I'd consider this analogy more fitting: A friend of yours is either smoking or not (you don't know for sure). He advertizes and strongly argues that he doesn't smoke and he insists to be strong supporter of healthy lifestyle, though there's something smelly in the air near him. laugh.gif
So, you either have to catch him in the action, or get a doctor's diagnosis which proves that his lungs are clean in order to know for sure.. wink.gif

Yes, but until you catch him in the act, all you have is suspicion, not proof. And, to extend your analogy back to the situation that Vorbis is in, this person is living under constant video surveillance, so catching him in the act should be easy smile.gif

From my point of view anyone that might be interested in investing a serious amount of money in this person, for whatever reason where the smoking issue matters, would certainly require a doctor's diagnosis. Wouldn't they? Of course this wouldn't guarantee that he would never start again, but at least they would know if he told the truth and could be trusted.

Btw: Interesting discussion smile.gif
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Garf
post Sep 24 2003, 20:12
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QUOTE
It is a FACT that AOL did the same, and deemed Ogg Vorbis suitable for inclusion in WinAmp.

I quote Jack:

QUOTE
AOL lawyers contacted us some time ago, claiming to be doing something
similar.  I have no knowledge if an opinion was written, or anything
other than the two facts: 1) AOL lawyers were digging around in this
area 2) soon after Winamp started shipping Ogg.  Several conclusions can
be drawn.


Note the words 'claiming' 'no knowledge' 'anything other than'.

Your conclusion is correct: they deemed it suitable for inclusion of Winamp. Whether or not this implies that Vorbis has no patent risk is a whole other matter!
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Garf
post Sep 24 2003, 20:16
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QUOTE (dev0 @ Sep 24 2003, 08:19 PM)
Sometimes you could even get the impression that Xiph.org is not interested in Vorbis development/tuning at all, considering that Garf's excellent tuning haven't yet been merged into the main source tree.

There can be valid reasons for that, notably it might be better to just fix things in a more general or through way. The problem is just that Vorbis development is...slow or nonexistant.
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jmvalin
post Sep 24 2003, 21:03
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QUOTE (menno @ Sep 24 2003, 11:26 AM)
QUOTE (Gabriel @ Sep 24 2003, 05:19 PM)
I am also wondering about intensity stereo, used in both Vorbis and Speex.

Those probably do not apply to Vorbis as they all talk about using stereo coding in scalefactor bands. Patent numbers: EP0910927 and EP0910928.

About speex: looks like a CELP codec to me, I don't know if that is patented.

ACELP is patented, not CELP. Also, the intensity stereo support in Speex (can't comment on Vorbis) is not even divided in frequency bands so I don't see how it's going to be a problem. (even if it were, it's easy to strip from a file and it has never been intended to produce really good stereo)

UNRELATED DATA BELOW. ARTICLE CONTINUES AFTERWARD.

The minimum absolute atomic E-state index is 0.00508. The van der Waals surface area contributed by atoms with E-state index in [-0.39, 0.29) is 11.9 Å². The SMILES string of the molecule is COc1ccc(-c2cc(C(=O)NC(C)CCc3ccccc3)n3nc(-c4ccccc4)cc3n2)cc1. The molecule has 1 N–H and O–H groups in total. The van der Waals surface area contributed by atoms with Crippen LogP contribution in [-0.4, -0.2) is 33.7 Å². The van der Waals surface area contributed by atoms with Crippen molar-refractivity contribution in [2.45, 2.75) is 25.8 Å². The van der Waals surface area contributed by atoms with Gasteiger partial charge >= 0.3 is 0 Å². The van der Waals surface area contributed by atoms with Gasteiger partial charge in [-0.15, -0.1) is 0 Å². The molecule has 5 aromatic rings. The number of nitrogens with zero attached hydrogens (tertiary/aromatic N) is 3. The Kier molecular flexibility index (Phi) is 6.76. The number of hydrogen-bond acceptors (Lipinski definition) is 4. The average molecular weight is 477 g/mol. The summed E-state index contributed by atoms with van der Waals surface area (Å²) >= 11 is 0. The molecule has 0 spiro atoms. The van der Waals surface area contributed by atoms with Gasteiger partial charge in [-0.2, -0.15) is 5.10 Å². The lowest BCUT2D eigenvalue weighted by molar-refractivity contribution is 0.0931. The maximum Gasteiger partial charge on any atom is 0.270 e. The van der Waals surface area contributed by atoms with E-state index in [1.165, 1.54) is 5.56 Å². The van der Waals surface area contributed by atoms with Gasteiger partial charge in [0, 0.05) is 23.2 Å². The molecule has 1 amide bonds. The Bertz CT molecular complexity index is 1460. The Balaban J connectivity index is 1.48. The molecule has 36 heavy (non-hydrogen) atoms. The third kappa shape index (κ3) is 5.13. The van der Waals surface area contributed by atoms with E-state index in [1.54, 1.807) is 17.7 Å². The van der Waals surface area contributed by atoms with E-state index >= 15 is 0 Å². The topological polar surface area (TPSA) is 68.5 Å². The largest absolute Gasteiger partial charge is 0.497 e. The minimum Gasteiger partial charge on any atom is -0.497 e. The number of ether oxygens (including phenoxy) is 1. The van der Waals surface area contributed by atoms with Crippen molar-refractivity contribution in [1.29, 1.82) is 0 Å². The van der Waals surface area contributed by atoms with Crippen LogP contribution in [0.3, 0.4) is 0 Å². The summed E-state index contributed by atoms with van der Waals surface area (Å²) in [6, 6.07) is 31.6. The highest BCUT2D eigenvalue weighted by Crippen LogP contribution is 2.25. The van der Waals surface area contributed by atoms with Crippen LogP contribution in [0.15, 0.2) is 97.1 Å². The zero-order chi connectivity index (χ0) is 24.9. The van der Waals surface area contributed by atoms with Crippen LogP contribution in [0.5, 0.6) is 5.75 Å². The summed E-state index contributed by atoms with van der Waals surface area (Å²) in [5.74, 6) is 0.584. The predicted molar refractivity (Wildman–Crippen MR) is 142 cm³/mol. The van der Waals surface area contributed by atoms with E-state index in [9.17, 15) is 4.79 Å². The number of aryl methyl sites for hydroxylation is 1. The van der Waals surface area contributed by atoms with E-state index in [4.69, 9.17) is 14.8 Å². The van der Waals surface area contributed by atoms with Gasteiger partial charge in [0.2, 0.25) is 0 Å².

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jmvalin
post Sep 24 2003, 21:27
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QUOTE (Garf @ Sep 24 2003, 10:47 AM)
Nobody from Vorbis has ever wanted to back up the patent-free moniker with any real facts, nobody wants to give any guarantees.

Vorbis has always used 'patents' as an argument against MPC, but the reality is that the situation with Vorbis is no different than the one of MPC. If you're going to throw mud, expect to receive some too.

Show something tangible to support the claims, not again hollow things we are supposed to believe, just as we were supposed to believe bitrate peeling would be a major feature advantage of Vorbis, like, 4 years ago already?

...

Difference is, Linux vendors such as HP are idemnifying their clients from SCO's claims. Is Xiph.org going to do the same?

I suggest you call Thompson/FhG and ask them if they can guarantee (with indemnification) that if you license their MP3 patents, you won't get sued by someone else owning (previously unknown) patents on MP3. They won't. Nor will anyone else. Want to know why? Because the whole patent system is just a big lottery. There are probably patents out there covering "use of the multiplication in multimedia software" or anything stupid like that that probably wouldn't hold, even in US courts.

So what does patent-free mean? It means that 1) we did not patent that piece of software and 2) we have done a reasonnable check (similar to what FhG and others also have to do) that there are no 3rd parties that own patents on the software. That's unfortunately about the best that can be done about patents right now, so it comes down to "patent-free" unless proven otherwise.
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Dibrom
post Sep 24 2003, 21:30
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I think the matter about Vorbis and patents, and claims made about the situation is rather simple.